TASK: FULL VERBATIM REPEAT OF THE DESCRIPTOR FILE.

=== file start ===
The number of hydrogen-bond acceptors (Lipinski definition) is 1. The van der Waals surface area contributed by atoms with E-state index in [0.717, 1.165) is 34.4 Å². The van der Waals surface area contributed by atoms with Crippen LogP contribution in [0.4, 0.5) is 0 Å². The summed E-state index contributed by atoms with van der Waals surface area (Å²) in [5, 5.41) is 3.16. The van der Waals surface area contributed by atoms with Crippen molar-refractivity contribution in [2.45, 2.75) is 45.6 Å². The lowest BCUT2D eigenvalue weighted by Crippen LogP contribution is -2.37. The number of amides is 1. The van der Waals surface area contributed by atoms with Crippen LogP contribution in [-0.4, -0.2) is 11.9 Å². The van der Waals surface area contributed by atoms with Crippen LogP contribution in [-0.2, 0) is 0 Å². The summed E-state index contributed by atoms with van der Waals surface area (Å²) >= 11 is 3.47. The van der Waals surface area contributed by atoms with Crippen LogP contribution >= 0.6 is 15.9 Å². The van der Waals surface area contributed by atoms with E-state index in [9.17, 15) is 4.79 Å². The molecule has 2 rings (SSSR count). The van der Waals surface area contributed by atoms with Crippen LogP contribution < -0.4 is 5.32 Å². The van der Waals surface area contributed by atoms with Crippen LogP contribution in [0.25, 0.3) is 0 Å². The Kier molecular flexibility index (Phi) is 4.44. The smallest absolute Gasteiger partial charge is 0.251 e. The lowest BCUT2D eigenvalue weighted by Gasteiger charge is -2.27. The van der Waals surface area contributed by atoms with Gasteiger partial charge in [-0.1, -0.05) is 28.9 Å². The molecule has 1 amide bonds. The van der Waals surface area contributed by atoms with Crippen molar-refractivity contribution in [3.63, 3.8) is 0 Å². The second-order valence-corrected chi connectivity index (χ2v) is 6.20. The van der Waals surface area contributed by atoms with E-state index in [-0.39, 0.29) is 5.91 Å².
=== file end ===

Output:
The number of hydrogen-bond acceptors (Lipinski definition) is 1. The van der Waals surface area contributed by atoms with E-state index in [0.717, 1.165) is 34.4 Å². The van der Waals surface area contributed by atoms with Crippen LogP contribution in [0.4, 0.5) is 0 Å². The summed E-state index contributed by atoms with van der Waals surface area (Å²) in [5, 5.41) is 3.16. The van der Waals surface area contributed by atoms with Crippen molar-refractivity contribution in [2.45, 2.75) is 45.6 Å². The lowest BCUT2D eigenvalue weighted by Crippen LogP contribution is -2.37. The number of amides is 1. The van der Waals surface area contributed by atoms with Crippen LogP contribution in [-0.4, -0.2) is 11.9 Å². The van der Waals surface area contributed by atoms with Crippen LogP contribution in [-0.2, 0) is 0 Å². The summed E-state index contributed by atoms with van der Waals surface area (Å²) >= 11 is 3.47. The van der Waals surface area contributed by atoms with Crippen LogP contribution >= 0.6 is 15.9 Å². The van der Waals surface area contributed by atoms with E-state index in [9.17, 15) is 4.79 Å². The molecule has 2 rings (SSSR count). The van der Waals surface area contributed by atoms with Crippen LogP contribution < -0.4 is 5.32 Å². The van der Waals surface area contributed by atoms with Crippen LogP contribution in [0.25, 0.3) is 0 Å². The Kier molecular flexibility index (Phi) is 4.44. The smallest absolute Gasteiger partial charge is 0.251 e. The lowest BCUT2D eigenvalue weighted by Gasteiger charge is -2.27. The van der Waals surface area contributed by atoms with Gasteiger partial charge in [-0.1, -0.05) is 28.9 Å². The molecule has 1 amide bonds. The van der Waals surface area contributed by atoms with Crippen molar-refractivity contribution in [3.63, 3.8) is 0 Å². The second-order valence-corrected chi connectivity index (χ2v) is 6.20. The van der Waals surface area contributed by atoms with E-state index in [-0.39, 0.29) is 5.91 Å².